LUMUN proceedings: ‘Pakistan’ offers to withdraw troops from Azad Kashmir

Pakistani delegate offers to withdraw troops from Azad Jammu and Kashmir and deploy them to fight the Taliban.

Abdul Manan December 26, 2010

LAHORE: The Pakistani delegate offered to withdraw Pakistani troops from Azad Jammu and Kashmir and deploy them to fight the Taliban to show that Islamabad is committed to demilitarising the disputed region, at the third day of the Lahore University of Management Sciences UN Model (LUMUN) Conference on Saturday.

Sixteen committees met in three sessions and some were addressed by Pakistani diplomats on the third day of the conference, which ends today.

At the Special Political and Decolonisation Committee meeting, the Chinese delegate offered to provide significant “military strength” to the UN peacekeeping force in the disputed region of Kashmir if India and Pakistan agreed to hold a plebiscite there. The committee built a framework for potential Pakistan-India peace.

Russia said the process should start with the allies of the two countries pressing them to resume talks called off since the 2008 Mumbai attacks. The UK suggested a long term plan for military withdrawal while South Africa said that disarmament, demobilisation and reintegration of the region were necessary to reach a lasting settlement.

LUMUN patron and former foreign secretary Shaharyar Khan spoke about the genocide in Rwanda, where he served as ambassador, in his lecture to the Historical General Assembly. He said that one million people had been killed in three months in Rwanda. The United Nations had failed to stop it because no African country was a permanent member of the Security Council.

“To eliminate a people on religious or ethnic basis is known as genocide,” he said. He said the Taliban wanted to kill all Ahmedis and Shias, and if Pakistan did not take steps against extremism they would conduct a genocide of both groups.

Veteran diplomats Asim Ahmed, Shamshad Ahmad Khan, Brig Mujahid Alam, Dr Muhammad Faisal, Khalil Hussain, Lt Gen (r) Ghulam Mustafa, Javed Hussain and Iqbal Raza also shared their experiences with various committees.

The third day of the Security Council session was dominated by discussion of how to make the system more democratic.

One reform suggested was to increase the number of non-permanent members for greater regional representation. Some objected that this would make the council more inefficient and less flexible. Nonetheless, there was a consensus that more non-permanent members needed to be inducted before the council could appoint more permanent members.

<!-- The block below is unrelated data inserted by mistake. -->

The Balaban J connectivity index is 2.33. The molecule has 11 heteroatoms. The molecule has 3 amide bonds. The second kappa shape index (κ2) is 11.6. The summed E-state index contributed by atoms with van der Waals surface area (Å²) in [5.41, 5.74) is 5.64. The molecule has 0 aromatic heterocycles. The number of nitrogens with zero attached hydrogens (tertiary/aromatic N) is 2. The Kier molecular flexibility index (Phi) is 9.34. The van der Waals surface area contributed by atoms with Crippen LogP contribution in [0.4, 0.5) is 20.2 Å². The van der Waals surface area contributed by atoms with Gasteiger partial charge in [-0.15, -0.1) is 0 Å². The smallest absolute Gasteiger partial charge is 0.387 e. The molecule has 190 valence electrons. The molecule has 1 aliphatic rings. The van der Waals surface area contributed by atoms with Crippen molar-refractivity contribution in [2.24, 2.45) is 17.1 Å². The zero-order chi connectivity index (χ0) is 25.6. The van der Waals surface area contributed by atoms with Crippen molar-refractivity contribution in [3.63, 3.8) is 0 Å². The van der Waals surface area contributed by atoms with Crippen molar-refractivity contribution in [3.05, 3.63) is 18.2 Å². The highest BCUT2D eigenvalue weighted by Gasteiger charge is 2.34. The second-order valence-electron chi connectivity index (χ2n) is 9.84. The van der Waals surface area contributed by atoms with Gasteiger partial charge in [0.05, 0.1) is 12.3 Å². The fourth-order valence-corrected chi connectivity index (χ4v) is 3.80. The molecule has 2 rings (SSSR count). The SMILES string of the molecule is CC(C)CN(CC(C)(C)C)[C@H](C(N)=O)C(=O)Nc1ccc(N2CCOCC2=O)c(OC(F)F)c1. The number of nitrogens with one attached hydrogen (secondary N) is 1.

Delegates proposed that the G4 nations (India, Brazil, Japan and Germany) and two others, preferably from the African Union, be assessed over a period of 5-8 years. Their claim for permanent admission to the Security Council could then be decided on the basis of their economic and military strength, commitment to democracy, and contributions to the UN.

Another point of argument for the committee was whether or not India’s entry to the Security Council as a permanent member should be predicated on a resolution of the Kashmir Issue.

The majority of the committee agreed that India and Pakistan should resolve the Kashmir Issue and sign a treaty for the reduction of nuclear arms.

The Indian delegate argued that the Kashmir Issue was too complex to be resolved overnight. The Pakistan delegate was absent throughout the proceedings, so no agreement could be reached.

At the meeting of the UNIFEM committee, which is meant to work for women’s rights, delegates emphasised the need to establish platforms where women can raise their voices whenever their rights are usurped.

They agreed that a key reason for female poverty in developing countries like Pakistan was that women were not given an education. In Pakistan, cultural norms were confused with religious ones, with people in rural areas generally of the view that women should not be educated. The Austrian delegate proposed that religious figures be sent to rural communities to clarify Islam’s position on the education of girls.

On Sunday, the committees will hold two more sessions where they will finalise their draft resolutions. There will also be a scavenger hunt and closing ceremony where students will be awarded various prizes. The French ambassador will be the chief guest.

Published in The Express Tribune, December 26th, 2010.


Waleed Ashfaq Khan | 10 years ago | Reply Please share more details about these proceedings. I'll definitely like to comment on it as these proceedings seem to be based on unrealistic facts and assumptions. Ground realities are different and are too complex and perplexed to to even consider demilitarization as an option at the moment.
Replying to X

Comments are moderated and generally will be posted if they are on-topic and not abusive.

For more information, please see our Comments FAQ


Most Read